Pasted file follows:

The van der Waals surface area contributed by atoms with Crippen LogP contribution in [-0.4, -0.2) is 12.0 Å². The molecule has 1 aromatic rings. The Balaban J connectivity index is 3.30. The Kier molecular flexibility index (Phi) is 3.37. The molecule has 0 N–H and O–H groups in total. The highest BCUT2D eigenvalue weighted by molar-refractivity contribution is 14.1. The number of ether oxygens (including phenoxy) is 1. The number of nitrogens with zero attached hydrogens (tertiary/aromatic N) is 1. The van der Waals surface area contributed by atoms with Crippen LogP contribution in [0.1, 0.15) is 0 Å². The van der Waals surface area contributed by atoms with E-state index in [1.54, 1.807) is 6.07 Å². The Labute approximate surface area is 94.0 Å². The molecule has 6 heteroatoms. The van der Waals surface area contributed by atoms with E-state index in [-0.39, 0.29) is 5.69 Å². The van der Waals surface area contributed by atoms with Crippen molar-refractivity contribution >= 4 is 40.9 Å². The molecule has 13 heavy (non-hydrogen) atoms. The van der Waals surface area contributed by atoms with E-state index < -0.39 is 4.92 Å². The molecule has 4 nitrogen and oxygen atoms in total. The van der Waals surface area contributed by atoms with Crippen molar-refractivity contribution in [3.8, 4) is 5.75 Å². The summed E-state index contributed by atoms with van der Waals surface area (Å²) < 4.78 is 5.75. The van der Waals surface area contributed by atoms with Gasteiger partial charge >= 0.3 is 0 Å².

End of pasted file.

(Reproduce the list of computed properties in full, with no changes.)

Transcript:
The van der Waals surface area contributed by atoms with Crippen LogP contribution in [-0.4, -0.2) is 12.0 Å². The molecule has 1 aromatic rings. The Balaban J connectivity index is 3.30. The Kier molecular flexibility index (Phi) is 3.37. The molecule has 0 N–H and O–H groups in total. The highest BCUT2D eigenvalue weighted by molar-refractivity contribution is 14.1. The number of ether oxygens (including phenoxy) is 1. The number of nitrogens with zero attached hydrogens (tertiary/aromatic N) is 1. The van der Waals surface area contributed by atoms with Crippen LogP contribution in [0.1, 0.15) is 0 Å². The van der Waals surface area contributed by atoms with E-state index in [1.54, 1.807) is 6.07 Å². The Labute approximate surface area is 94.0 Å². The molecule has 6 heteroatoms. The van der Waals surface area contributed by atoms with E-state index in [-0.39, 0.29) is 5.69 Å². The van der Waals surface area contributed by atoms with Crippen molar-refractivity contribution >= 4 is 40.9 Å². The molecule has 13 heavy (non-hydrogen) atoms. The van der Waals surface area contributed by atoms with E-state index < -0.39 is 4.92 Å². The molecule has 4 nitrogen and oxygen atoms in total. The van der Waals surface area contributed by atoms with Crippen molar-refractivity contribution in [3.8, 4) is 5.75 Å². The summed E-state index contributed by atoms with van der Waals surface area (Å²) < 4.78 is 5.75. The van der Waals surface area contributed by atoms with Gasteiger partial charge >= 0.3 is 0 Å².